A useful tool for the Imagination phase of entrepreneurship is “Entrepreneurial Empathy”: Download Here.

Design

The phase where a validated imagination is transformed into a more formal business model.

Jacqui capitalized on her existing knowledge field. She knew magazine publishing and the power of content, and how to source it. She knew the advertising revenue model for magazines. She was able to design a crisp business model of content creation, content presentation, consumer engagement, and attractiveness for local and eventually national advertisers.

One of the tools in the Design tool set is the “Means-Ends Chain,” helping entrepreneurs to align their business design with customer values: Download Here.

Assembly

The phase in which design is operationalized by selecting and combining assets: people, technology, content, operating processes.

Assembly for Red Tricycle began with people: content producers, editors, salespeople. Jacqui found investors, initially angel investors, then angel groups, and, later in the business’s evolution, institutional venture capital. In turn investors and investor groups like 500 Startups were very useful in providing connections and recommendations for technology and software resources. Comparisons between different operating models that the investor groups were able to provide were useful guidance in making resource selections.

Consult our “Austrian Capital Theory” tool for capital assembly of resources: Download Here.

Marketing

The phase in which the designed and assembled entrepreneurial offering is presented to the market for consumer consideration.

Red Tricycle adopted a city market-by-market rollout strategy, starting in Seattle, proceeding to San Francisco, then systematically adding more cities. The killer app for market introduction was “Mom Word Of Mouth”. Moms have friends in other cities, and travel between cities, and are excited to share family fun ideas with others. The best sharers were subscribers to the Red Tricycle newsletter, so the brand worked hard to build up a subscriber list.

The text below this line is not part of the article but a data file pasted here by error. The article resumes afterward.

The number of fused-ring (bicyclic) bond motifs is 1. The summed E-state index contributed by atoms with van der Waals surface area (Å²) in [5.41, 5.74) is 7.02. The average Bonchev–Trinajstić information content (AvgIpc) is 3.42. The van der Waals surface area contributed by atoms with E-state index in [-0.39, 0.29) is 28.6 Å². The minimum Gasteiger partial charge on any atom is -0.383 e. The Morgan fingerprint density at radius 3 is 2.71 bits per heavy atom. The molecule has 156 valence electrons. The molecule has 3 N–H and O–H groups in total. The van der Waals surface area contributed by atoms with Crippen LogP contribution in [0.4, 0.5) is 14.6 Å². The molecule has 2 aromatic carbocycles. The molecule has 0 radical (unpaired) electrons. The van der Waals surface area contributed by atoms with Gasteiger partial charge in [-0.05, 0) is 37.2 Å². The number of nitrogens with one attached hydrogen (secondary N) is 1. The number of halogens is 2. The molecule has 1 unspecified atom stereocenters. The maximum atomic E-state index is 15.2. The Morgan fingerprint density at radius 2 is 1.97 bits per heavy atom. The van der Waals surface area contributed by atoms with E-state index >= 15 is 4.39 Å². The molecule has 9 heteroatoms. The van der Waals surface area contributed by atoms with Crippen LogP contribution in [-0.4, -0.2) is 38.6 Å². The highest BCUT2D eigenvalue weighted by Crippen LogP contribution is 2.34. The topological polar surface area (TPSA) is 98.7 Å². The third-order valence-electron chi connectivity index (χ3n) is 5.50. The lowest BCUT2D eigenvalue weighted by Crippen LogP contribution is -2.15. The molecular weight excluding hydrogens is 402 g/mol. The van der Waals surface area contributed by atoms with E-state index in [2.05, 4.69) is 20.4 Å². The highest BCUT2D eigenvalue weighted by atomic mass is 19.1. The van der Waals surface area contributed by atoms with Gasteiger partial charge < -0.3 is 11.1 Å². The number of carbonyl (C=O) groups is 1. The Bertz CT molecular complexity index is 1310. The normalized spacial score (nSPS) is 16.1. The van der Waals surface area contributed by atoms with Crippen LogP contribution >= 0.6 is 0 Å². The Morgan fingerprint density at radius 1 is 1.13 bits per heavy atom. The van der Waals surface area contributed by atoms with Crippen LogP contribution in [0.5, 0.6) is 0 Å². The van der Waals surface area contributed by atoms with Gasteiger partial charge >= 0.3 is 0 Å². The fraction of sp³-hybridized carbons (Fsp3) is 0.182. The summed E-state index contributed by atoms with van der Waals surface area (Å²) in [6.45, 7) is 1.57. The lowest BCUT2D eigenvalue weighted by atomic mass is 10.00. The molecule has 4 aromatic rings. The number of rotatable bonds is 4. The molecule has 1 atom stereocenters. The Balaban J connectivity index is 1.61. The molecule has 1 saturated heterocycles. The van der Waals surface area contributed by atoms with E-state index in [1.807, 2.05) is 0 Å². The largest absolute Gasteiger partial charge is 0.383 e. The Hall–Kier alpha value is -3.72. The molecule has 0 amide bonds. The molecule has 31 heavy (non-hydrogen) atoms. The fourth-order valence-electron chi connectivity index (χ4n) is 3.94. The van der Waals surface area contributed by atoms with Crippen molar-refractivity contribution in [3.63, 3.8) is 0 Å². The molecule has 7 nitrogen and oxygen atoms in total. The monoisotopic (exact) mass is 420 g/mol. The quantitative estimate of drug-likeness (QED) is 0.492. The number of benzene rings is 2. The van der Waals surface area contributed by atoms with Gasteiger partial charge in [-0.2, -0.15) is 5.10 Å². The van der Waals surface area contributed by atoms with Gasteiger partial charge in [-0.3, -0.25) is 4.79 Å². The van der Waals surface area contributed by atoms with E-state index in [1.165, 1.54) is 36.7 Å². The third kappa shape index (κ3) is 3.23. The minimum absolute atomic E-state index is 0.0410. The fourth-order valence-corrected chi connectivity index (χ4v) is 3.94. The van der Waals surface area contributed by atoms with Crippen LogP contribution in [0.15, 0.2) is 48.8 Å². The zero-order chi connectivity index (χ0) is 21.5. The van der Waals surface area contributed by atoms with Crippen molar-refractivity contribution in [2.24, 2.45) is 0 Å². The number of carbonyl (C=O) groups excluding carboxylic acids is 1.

Red Tricycle KPIs were traffic, subscribers, and revenue. As a result of a system of creating and testing content, Red Tricycle could seed new markets with say 20 or 30 stories that drove good SEO traffic. And then the job was to convert that traffic to subscribers to the newsletter.

Building brand uniqueness is fundamental for the Marketing Phase. Use our “Brand Uniqueness Blueprint”: Download Here.

Customer Experience

The phase of the value learning process in which customers try the offering, experience its benefits, and assess the subjective value.

Red Tricycle designed a very specific customer experience, which Jacqui described as: “Quick, get an idea and inspiration to spend time with your kids, and then go offline and do it, and then come back two days later and do it over and over again.” The model was distinctive in not asking for too much time (“the infinite scroll”). Red Tricycle helped Moms focus on the lighter side of parenting and having fun with their kids.

Social media came into play as an aggregator of subjective value anecdotes. Moms would share a picture of themselves at the zoo and use Red Tricycle’s recommended hashtag, “Best weekend ever.” And not just everyday moms, but even celebrity moms, like Randi Zuckerberg, Pink, Ivanka Trump, sharing that they found a great idea for a campsite or a restaurant. These were subjective value data points.